Last week’s Old Testament lesson reminded us that God can always turn evil intentions into something good and today’s lesson is no different. Exodus explains how Pharaoh’s misguided logic set the stage for civil disobedience on the part of some midwives. And their disobedience, a direct result of Pharaoh’s evil intentions, spares a newborn baby boy from being drowned in the Nile. He will be named Moses and what I find truly fascinating about this story is that he will be raised in the household of the very same Pharaoh who ordered the death of all Jewish baby boys. And even more fascinating, just like Joseph before him, Moses will become another deliverer of Israel. But, as for this new Pharaoh? His plans will prove to be a disaster for Egypt. Exodus demonstrates how perilous our paths become when nations or cultures are driven by its own values, when it strives to lookout for, and solely protect, its interests, rather than uphold God’s values, God’s interests.

    In today’s reading from his letter to the Romans, St. Paul affirms a community’s right to insist that everyone work together to maintain and uphold law and order in society. But Paul was very much aware of the dangers inherent in situations where culture alone influences us so much that it dictates how our faith should be understood and then practiced. When culture becomes so important to us that it determines what Jesus really meant or how we should live our faith, we risk setting aside what God values just like Pharaoh did in Egypt. So, Paul says do not be conformed to the values of this world: its worries, stresses, divisions, and hatreds, but rather, embrace what God values. He says rather than allow culture to drive faith, (how we think and act), we need to allow God to transform us to our very core and let that drive our faith and choices in life. Paul says God’s transformation in us takes place through the renewing of our minds. And the renewing of our minds comes about by studying God’s ways, through pouring over and ruminating over sacred texts like the Old Testament so that, in the words of the Psalmist, we escape the snares of society that can swallow us up, so that at all times our words and deeds embrace and demonstrate God’s values of mercy, justice, love, compassion, forgiveness and reconciliation, and do so at all times.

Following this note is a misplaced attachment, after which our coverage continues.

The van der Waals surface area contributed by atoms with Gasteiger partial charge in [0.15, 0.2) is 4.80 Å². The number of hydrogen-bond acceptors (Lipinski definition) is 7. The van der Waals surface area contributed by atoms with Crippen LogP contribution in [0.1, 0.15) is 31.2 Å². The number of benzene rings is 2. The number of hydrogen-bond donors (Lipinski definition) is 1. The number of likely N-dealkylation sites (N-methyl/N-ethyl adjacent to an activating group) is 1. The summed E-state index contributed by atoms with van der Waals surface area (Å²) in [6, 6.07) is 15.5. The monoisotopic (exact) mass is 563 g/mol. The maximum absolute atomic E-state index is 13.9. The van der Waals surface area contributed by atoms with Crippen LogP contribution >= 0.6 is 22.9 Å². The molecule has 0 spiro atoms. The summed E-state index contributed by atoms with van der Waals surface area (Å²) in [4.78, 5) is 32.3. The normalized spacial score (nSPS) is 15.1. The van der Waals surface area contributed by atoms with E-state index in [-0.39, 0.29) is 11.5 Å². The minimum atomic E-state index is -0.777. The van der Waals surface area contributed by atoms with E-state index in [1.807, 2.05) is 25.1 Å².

Our readings from Exodus and Romans and even today’s Psalm encourage us to consider more deeply what Jesus was really talking about in today’s Gospel lesson. They affirm that importance of studying the whole (of scripture) in order to truly understand what it means to be people of God today. And for me, that is the greater issue presented in Jesus’ question, “Who do you say that I am?” Because the answer should have life-challenging implications for those who claim to follow him as the Christ, for those who claim to be people of faith, people of God.